###### Theorem 7.

Given an ERM problem(Definition 6) and an initial point , there exists an algorithm that produces a point such that which succeeds w.h.p in n in total time

where are the leverage scores with respect to .

Note that Theorem 7interpolates our regression results, i.e. it recovers our results for regression in the special case of . To better understand the bound in Theorem 7, note that following the derivation in Equation (1.3) we have that the running time in Theorem 7 is bounded by

The best known bound for the ERM problem as defined in Definition 6 given by [FGKS15a, LMH15, All16] is

In this case Theorem 7 should be seen as implying that under Assumption (1.4) the effective dependence on the number of examples on the running time for ERM can be reduced to at most . Again, we remark that the running time bound of Theorem 7 should be viewed as a proof of concept that our regression machinery can be used to improve the running time of ERM. We leave it as future work to both improve Theorem 7’s dependence on and have it extend to a broader set of problems. For example, we believe the the running time can be immediately improved to

simply by using a proximal version of Theorem 18, which is alluded to in the work of [AQRY16]. Note that this improvement leads to the effective number of examples being bounded by .

### 1.3 Our Approach

Our algorithm follows from careful combination and analysis of a recent suite of advances in numerical linear algebra. First, we use the previous fastest regression algorithm, Theorem 4, which is the combination of recent advances in accelerated coordinate descent [AQRY16, NS17] and proximal point methods [FGKS15a, LMH15] (See Section 5

.) Then, we show that if we have estimates of the leverage scores of the rows of

, a natural recently popularized measure of importance, [SS08, LMP13, CLM15] we can use concentration results on leverage score sampling and preconditioning to obtain a faster regression algorithm. (See Section 3.) Now, it is a powerful and somewhat well known fact that given an algorithm for regression one can compute leverage score estimates in nearly linear time plus the time needed to solve regression problems [SS08]. Consequently, to achieve the improved running time when we do not have leverage scores we are left with a chicken and egg problem. Fortunately, recent work has shown that such a problem can be solved in a several ways [LMP13, CLM15]. We show that the technique in [LMP13] carefully applied and analyzed can be used to obtain our improved running time for both estimating leverage scores and solving regression problems with little overhead. (See Section 4.) To generalize our results for a broader class of ERM problems we follow a similar procedure. Most parts generalize naturally, however perhaps the most complex ingredient is how to generalize preconditioning to the case when we are sampling non-quadratic functions. For this, we prove concentration results on sampling from ERM inspired from [FGKS15b] to show that it suffices to solve ERM on a sub-sampling of the components that may be of intrinsic interest. (See Section 7) In summary our algorithms are essentially a careful blend of accelerated coordinate descent and concentration results coupled with the iterative procedure in [LMP13] and the Johnson Lindenstrauss machinery of [SS08] to compute leverage scores. Ultimately the algorithms we provide are fairly straightforward, but it provides a substantial running time improvement that we think is of intrinsic interest. We hope this work may serve as a springboard for even faster iterative methods for regression and minimizing finite sums more broadly. Finally, we remark that there is another way to achieve the improvement over . One could simply use subspace embeddings [CW13, NN13, Coh16] and preconditioning to reduce the regression problem to a regression problem on a matrix and then apply Theorem 4 to solve the regression problem. While this works, it has three shortcomings relevant to our approach. First, this procedure would possibly lose sparsity, the matrix may be dense and thus the final running time would have an additional term our method does not. Second, it is unclear if this approach yields our more fine-grained running time dependence on leverage scores that appears in Theorem 5 which we believe to be significant. Thirdly it is unclear how to extend the approach to the ERM setting.### 1.4 Paper Organization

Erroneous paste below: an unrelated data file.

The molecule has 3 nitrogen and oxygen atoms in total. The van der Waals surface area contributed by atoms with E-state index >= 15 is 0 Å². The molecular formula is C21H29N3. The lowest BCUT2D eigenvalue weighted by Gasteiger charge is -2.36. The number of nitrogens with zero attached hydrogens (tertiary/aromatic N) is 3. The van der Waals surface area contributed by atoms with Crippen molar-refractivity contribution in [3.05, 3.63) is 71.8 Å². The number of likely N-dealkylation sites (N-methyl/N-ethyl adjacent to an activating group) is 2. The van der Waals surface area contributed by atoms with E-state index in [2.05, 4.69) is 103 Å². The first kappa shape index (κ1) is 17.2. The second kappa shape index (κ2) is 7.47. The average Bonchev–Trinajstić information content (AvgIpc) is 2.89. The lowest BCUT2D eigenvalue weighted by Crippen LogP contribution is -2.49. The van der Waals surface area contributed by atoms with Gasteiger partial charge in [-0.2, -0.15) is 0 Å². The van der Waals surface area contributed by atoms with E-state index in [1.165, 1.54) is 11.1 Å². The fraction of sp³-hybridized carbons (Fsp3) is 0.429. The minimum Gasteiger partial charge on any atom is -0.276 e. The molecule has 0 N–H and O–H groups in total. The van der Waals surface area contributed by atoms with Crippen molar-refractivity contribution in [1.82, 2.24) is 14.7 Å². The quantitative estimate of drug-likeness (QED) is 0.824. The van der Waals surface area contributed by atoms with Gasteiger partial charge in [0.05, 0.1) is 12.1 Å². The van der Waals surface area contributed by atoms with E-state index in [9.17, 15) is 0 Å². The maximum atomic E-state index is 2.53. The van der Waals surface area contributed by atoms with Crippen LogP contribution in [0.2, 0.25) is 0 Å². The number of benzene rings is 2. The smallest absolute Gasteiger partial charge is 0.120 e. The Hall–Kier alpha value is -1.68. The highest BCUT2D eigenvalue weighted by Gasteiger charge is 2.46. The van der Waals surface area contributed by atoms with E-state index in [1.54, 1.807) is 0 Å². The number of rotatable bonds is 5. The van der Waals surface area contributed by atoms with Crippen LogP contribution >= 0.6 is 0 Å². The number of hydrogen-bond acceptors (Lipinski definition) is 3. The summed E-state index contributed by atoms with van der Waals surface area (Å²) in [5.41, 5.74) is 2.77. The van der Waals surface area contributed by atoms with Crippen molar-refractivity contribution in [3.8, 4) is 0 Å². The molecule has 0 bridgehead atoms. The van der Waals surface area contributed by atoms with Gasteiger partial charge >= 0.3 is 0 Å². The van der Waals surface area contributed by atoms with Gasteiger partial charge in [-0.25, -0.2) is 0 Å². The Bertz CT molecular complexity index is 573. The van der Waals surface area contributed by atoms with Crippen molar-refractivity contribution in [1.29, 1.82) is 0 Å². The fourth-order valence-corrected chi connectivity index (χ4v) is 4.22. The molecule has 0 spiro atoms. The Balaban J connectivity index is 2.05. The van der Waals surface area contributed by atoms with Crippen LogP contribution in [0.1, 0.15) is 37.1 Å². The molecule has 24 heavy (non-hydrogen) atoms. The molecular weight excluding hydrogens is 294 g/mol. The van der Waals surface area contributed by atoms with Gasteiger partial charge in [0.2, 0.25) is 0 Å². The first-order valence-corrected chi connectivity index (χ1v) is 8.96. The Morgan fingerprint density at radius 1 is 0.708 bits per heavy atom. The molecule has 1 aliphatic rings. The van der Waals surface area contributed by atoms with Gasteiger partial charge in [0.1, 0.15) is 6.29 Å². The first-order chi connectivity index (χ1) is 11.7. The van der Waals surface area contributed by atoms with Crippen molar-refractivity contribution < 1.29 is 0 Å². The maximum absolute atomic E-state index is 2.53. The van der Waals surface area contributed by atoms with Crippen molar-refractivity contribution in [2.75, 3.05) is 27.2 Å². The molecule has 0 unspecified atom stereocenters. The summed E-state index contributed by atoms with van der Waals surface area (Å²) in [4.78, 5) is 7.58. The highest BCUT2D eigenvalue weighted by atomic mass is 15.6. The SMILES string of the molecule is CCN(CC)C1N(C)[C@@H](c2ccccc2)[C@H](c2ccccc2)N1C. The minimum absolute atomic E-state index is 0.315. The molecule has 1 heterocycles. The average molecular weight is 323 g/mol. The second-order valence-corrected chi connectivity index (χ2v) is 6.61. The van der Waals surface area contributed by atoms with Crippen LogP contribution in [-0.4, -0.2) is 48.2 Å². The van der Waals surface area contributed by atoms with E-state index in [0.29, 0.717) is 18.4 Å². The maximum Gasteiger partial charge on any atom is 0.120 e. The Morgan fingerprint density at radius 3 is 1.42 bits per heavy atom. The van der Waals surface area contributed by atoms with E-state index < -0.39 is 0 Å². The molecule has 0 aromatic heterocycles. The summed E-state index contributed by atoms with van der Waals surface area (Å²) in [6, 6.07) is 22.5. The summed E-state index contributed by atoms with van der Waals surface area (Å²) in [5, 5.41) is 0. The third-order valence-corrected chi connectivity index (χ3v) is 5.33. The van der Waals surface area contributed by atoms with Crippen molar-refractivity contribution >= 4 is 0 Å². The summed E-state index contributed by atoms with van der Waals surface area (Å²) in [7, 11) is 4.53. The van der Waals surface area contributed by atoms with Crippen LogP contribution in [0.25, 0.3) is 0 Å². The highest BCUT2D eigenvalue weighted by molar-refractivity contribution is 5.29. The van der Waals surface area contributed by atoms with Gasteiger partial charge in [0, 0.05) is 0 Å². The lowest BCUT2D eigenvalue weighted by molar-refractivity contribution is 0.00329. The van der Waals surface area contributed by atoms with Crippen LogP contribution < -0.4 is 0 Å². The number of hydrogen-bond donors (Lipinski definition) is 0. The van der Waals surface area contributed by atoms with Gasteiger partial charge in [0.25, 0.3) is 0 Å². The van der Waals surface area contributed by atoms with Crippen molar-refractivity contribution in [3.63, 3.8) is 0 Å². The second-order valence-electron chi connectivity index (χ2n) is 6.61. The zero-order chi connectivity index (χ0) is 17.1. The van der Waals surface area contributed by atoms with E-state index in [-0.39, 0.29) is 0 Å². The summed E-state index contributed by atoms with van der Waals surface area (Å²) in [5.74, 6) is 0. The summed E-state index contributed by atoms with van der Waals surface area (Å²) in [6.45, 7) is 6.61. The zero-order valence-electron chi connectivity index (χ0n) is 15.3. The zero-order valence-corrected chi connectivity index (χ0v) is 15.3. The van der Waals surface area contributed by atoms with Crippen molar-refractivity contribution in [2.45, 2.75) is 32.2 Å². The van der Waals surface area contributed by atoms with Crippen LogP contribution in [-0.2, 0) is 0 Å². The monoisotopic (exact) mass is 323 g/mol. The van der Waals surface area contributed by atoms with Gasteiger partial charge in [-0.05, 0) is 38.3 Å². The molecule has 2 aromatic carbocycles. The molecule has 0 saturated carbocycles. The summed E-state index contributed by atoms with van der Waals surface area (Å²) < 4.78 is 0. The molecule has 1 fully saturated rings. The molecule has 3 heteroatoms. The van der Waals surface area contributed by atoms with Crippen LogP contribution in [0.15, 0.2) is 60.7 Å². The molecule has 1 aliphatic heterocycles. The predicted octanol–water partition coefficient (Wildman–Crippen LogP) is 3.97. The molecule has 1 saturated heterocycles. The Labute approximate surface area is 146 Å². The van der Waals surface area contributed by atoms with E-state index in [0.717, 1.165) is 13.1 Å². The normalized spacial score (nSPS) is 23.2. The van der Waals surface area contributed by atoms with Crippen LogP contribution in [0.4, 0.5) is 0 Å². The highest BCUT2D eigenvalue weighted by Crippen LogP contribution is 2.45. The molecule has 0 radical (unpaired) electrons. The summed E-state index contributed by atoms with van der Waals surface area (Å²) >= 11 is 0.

After providing requisite notation in Section 2 we prove Theorem 5 in Sections 3 and 4. We first provide the algorithm for regression given leverage score estimates in Section 3 and further provide the algorithm to compute the estimates based in Section 4. Note that the algorithm for computing leverage scores makes use of the algorithm for regression given leverage scores as a sub-routine. In Section 5 we provide the proofs of deferred lemmas and theorems from Sections 3, 4. In Section 7 we provide the proof of Theorem 7. Further we collect some simple re-derivations and reductions from known results required through the paper in the Appendix.